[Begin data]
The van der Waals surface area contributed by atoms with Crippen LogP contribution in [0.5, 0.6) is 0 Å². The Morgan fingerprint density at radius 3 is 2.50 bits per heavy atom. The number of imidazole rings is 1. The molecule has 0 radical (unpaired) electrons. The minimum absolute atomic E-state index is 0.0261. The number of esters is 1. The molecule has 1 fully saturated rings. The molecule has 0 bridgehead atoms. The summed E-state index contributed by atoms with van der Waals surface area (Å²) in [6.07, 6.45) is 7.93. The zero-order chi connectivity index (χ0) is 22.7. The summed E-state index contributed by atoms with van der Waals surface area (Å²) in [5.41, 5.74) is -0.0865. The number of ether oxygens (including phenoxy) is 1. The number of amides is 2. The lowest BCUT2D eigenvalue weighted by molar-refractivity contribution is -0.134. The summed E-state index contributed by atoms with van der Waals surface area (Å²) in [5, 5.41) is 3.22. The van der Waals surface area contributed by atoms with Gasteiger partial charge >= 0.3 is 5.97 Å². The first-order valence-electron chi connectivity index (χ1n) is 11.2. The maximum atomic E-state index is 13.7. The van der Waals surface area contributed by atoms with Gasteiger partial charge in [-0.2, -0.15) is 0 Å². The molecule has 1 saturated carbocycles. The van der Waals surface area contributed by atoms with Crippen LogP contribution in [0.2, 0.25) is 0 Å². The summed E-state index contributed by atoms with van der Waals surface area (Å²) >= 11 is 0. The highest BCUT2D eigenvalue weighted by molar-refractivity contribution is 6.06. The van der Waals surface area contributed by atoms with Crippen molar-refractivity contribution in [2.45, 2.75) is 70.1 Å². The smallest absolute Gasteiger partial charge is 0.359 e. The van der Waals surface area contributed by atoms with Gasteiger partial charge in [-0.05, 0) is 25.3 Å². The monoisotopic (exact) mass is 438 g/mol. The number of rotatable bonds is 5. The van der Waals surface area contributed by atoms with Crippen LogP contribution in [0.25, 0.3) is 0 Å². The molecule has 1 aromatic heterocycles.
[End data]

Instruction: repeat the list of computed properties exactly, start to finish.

The van der Waals surface area contributed by atoms with Crippen LogP contribution in [0.5, 0.6) is 0 Å². The Morgan fingerprint density at radius 3 is 2.50 bits per heavy atom. The number of imidazole rings is 1. The molecule has 0 radical (unpaired) electrons. The minimum absolute atomic E-state index is 0.0261. The number of esters is 1. The molecule has 1 fully saturated rings. The molecule has 0 bridgehead atoms. The summed E-state index contributed by atoms with van der Waals surface area (Å²) in [6.07, 6.45) is 7.93. The zero-order chi connectivity index (χ0) is 22.7. The summed E-state index contributed by atoms with van der Waals surface area (Å²) in [5.41, 5.74) is -0.0865. The number of ether oxygens (including phenoxy) is 1. The number of amides is 2. The lowest BCUT2D eigenvalue weighted by molar-refractivity contribution is -0.134. The summed E-state index contributed by atoms with van der Waals surface area (Å²) in [5, 5.41) is 3.22. The van der Waals surface area contributed by atoms with Gasteiger partial charge >= 0.3 is 5.97 Å². The first-order valence-electron chi connectivity index (χ1n) is 11.2. The maximum atomic E-state index is 13.7. The van der Waals surface area contributed by atoms with Gasteiger partial charge in [-0.2, -0.15) is 0 Å². The molecule has 1 saturated carbocycles. The van der Waals surface area contributed by atoms with Crippen LogP contribution in [0.2, 0.25) is 0 Å². The summed E-state index contributed by atoms with van der Waals surface area (Å²) >= 11 is 0. The highest BCUT2D eigenvalue weighted by molar-refractivity contribution is 6.06. The van der Waals surface area contributed by atoms with Crippen molar-refractivity contribution in [2.45, 2.75) is 70.1 Å². The smallest absolute Gasteiger partial charge is 0.359 e. The van der Waals surface area contributed by atoms with Gasteiger partial charge in [-0.05, 0) is 25.3 Å². The monoisotopic (exact) mass is 438 g/mol. The number of rotatable bonds is 5. The van der Waals surface area contributed by atoms with Crippen LogP contribution in [0.25, 0.3) is 0 Å². The molecule has 1 aromatic heterocycles.